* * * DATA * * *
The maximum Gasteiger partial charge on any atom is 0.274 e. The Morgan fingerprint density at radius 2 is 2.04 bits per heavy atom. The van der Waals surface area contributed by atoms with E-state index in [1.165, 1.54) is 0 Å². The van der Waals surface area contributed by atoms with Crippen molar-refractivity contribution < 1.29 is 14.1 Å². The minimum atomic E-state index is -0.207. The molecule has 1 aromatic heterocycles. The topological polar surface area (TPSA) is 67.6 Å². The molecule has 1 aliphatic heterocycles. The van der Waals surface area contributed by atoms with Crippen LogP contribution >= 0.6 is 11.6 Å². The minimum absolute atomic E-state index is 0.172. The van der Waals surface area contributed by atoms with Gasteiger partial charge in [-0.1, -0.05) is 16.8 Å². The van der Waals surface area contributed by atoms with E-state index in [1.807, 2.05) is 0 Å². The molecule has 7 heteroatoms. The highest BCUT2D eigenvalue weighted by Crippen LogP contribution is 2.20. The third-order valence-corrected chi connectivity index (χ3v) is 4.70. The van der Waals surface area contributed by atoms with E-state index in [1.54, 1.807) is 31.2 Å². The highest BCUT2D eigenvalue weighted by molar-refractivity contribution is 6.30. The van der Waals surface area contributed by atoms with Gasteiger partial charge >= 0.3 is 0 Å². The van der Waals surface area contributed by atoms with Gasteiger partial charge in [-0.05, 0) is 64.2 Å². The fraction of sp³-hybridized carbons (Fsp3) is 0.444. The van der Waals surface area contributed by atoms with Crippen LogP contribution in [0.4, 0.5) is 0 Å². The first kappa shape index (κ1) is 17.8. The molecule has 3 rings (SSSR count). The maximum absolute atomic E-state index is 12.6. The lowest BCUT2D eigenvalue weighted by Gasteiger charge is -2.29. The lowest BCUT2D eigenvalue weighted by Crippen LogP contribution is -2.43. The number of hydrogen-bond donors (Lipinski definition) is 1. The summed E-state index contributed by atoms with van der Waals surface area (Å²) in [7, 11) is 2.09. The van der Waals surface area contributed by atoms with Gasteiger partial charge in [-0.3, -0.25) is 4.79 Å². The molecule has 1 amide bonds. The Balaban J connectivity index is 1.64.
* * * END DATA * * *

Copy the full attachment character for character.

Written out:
The maximum Gasteiger partial charge on any atom is 0.274 e. The Morgan fingerprint density at radius 2 is 2.04 bits per heavy atom. The van der Waals surface area contributed by atoms with E-state index in [1.165, 1.54) is 0 Å². The van der Waals surface area contributed by atoms with Crippen molar-refractivity contribution < 1.29 is 14.1 Å². The minimum atomic E-state index is -0.207. The molecule has 1 aromatic heterocycles. The topological polar surface area (TPSA) is 67.6 Å². The molecule has 1 aliphatic heterocycles. The van der Waals surface area contributed by atoms with Crippen LogP contribution >= 0.6 is 11.6 Å². The minimum absolute atomic E-state index is 0.172. The van der Waals surface area contributed by atoms with Gasteiger partial charge in [-0.1, -0.05) is 16.8 Å². The van der Waals surface area contributed by atoms with E-state index in [1.807, 2.05) is 0 Å². The molecule has 7 heteroatoms. The highest BCUT2D eigenvalue weighted by Crippen LogP contribution is 2.20. The third-order valence-corrected chi connectivity index (χ3v) is 4.70. The van der Waals surface area contributed by atoms with E-state index in [1.54, 1.807) is 31.2 Å². The highest BCUT2D eigenvalue weighted by molar-refractivity contribution is 6.30. The van der Waals surface area contributed by atoms with Gasteiger partial charge >= 0.3 is 0 Å². The van der Waals surface area contributed by atoms with Gasteiger partial charge in [-0.05, 0) is 64.2 Å². The fraction of sp³-hybridized carbons (Fsp3) is 0.444. The van der Waals surface area contributed by atoms with Crippen LogP contribution in [0.4, 0.5) is 0 Å². The first kappa shape index (κ1) is 17.8. The molecule has 3 rings (SSSR count). The maximum absolute atomic E-state index is 12.6. The lowest BCUT2D eigenvalue weighted by Gasteiger charge is -2.29. The lowest BCUT2D eigenvalue weighted by Crippen LogP contribution is -2.43. The number of hydrogen-bond donors (Lipinski definition) is 1. The summed E-state index contributed by atoms with van der Waals surface area (Å²) in [7, 11) is 2.09. The van der Waals surface area contributed by atoms with Gasteiger partial charge in [-0.3, -0.25) is 4.79 Å². The molecule has 1 amide bonds. The Balaban J connectivity index is 1.64.